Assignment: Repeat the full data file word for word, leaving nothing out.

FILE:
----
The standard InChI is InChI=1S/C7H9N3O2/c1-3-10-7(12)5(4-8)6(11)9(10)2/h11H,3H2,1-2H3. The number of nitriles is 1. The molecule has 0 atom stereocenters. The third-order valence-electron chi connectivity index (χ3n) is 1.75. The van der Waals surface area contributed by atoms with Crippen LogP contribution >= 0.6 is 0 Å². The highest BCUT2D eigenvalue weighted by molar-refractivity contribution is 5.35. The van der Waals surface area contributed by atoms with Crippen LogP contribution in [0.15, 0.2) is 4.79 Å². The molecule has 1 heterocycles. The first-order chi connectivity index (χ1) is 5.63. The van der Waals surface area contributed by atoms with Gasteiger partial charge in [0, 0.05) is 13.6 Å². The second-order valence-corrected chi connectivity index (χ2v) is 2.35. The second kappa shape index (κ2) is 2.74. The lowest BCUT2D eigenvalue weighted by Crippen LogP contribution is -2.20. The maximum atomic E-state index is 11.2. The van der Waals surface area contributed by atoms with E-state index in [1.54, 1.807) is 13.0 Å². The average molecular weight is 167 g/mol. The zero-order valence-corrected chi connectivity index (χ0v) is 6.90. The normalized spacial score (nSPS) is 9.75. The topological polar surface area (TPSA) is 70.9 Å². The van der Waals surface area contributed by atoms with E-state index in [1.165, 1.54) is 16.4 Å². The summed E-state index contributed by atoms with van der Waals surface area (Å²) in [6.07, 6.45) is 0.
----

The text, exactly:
The standard InChI is InChI=1S/C7H9N3O2/c1-3-10-7(12)5(4-8)6(11)9(10)2/h11H,3H2,1-2H3. The number of nitriles is 1. The molecule has 0 atom stereocenters. The third-order valence-electron chi connectivity index (χ3n) is 1.75. The van der Waals surface area contributed by atoms with Crippen LogP contribution >= 0.6 is 0 Å². The highest BCUT2D eigenvalue weighted by molar-refractivity contribution is 5.35. The van der Waals surface area contributed by atoms with Crippen LogP contribution in [0.15, 0.2) is 4.79 Å². The molecule has 1 heterocycles. The first-order chi connectivity index (χ1) is 5.63. The van der Waals surface area contributed by atoms with Gasteiger partial charge in [0, 0.05) is 13.6 Å². The second-order valence-corrected chi connectivity index (χ2v) is 2.35. The second kappa shape index (κ2) is 2.74. The lowest BCUT2D eigenvalue weighted by Crippen LogP contribution is -2.20. The maximum atomic E-state index is 11.2. The van der Waals surface area contributed by atoms with E-state index in [1.54, 1.807) is 13.0 Å². The average molecular weight is 167 g/mol. The zero-order valence-corrected chi connectivity index (χ0v) is 6.90. The normalized spacial score (nSPS) is 9.75. The topological polar surface area (TPSA) is 70.9 Å². The van der Waals surface area contributed by atoms with E-state index in [1.165, 1.54) is 16.4 Å². The summed E-state index contributed by atoms with van der Waals surface area (Å²) in [6.07, 6.45) is 0.